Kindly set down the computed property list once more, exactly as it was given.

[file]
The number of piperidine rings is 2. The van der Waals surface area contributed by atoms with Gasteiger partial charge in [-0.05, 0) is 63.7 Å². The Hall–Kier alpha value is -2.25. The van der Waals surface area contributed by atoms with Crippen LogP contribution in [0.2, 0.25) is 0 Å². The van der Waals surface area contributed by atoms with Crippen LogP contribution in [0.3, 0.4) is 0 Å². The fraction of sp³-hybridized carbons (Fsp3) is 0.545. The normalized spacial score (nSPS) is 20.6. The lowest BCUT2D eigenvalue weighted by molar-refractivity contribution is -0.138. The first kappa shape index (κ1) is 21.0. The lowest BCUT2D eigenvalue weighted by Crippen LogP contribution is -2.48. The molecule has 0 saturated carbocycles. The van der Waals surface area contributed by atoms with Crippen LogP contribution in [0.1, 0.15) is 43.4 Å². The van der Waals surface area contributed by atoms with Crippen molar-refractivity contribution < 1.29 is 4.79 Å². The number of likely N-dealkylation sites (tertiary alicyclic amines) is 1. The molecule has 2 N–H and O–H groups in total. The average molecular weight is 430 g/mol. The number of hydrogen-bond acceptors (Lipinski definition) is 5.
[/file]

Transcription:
The number of piperidine rings is 2. The van der Waals surface area contributed by atoms with Gasteiger partial charge in [-0.05, 0) is 63.7 Å². The Hall–Kier alpha value is -2.25. The van der Waals surface area contributed by atoms with Crippen LogP contribution in [0.2, 0.25) is 0 Å². The van der Waals surface area contributed by atoms with Crippen LogP contribution in [0.3, 0.4) is 0 Å². The fraction of sp³-hybridized carbons (Fsp3) is 0.545. The normalized spacial score (nSPS) is 20.6. The lowest BCUT2D eigenvalue weighted by molar-refractivity contribution is -0.138. The first kappa shape index (κ1) is 21.0. The lowest BCUT2D eigenvalue weighted by Crippen LogP contribution is -2.48. The molecule has 0 saturated carbocycles. The van der Waals surface area contributed by atoms with Crippen LogP contribution in [0.1, 0.15) is 43.4 Å². The van der Waals surface area contributed by atoms with Crippen molar-refractivity contribution < 1.29 is 4.79 Å². The number of likely N-dealkylation sites (tertiary alicyclic amines) is 1. The molecule has 2 N–H and O–H groups in total. The average molecular weight is 430 g/mol. The number of hydrogen-bond acceptors (Lipinski definition) is 5.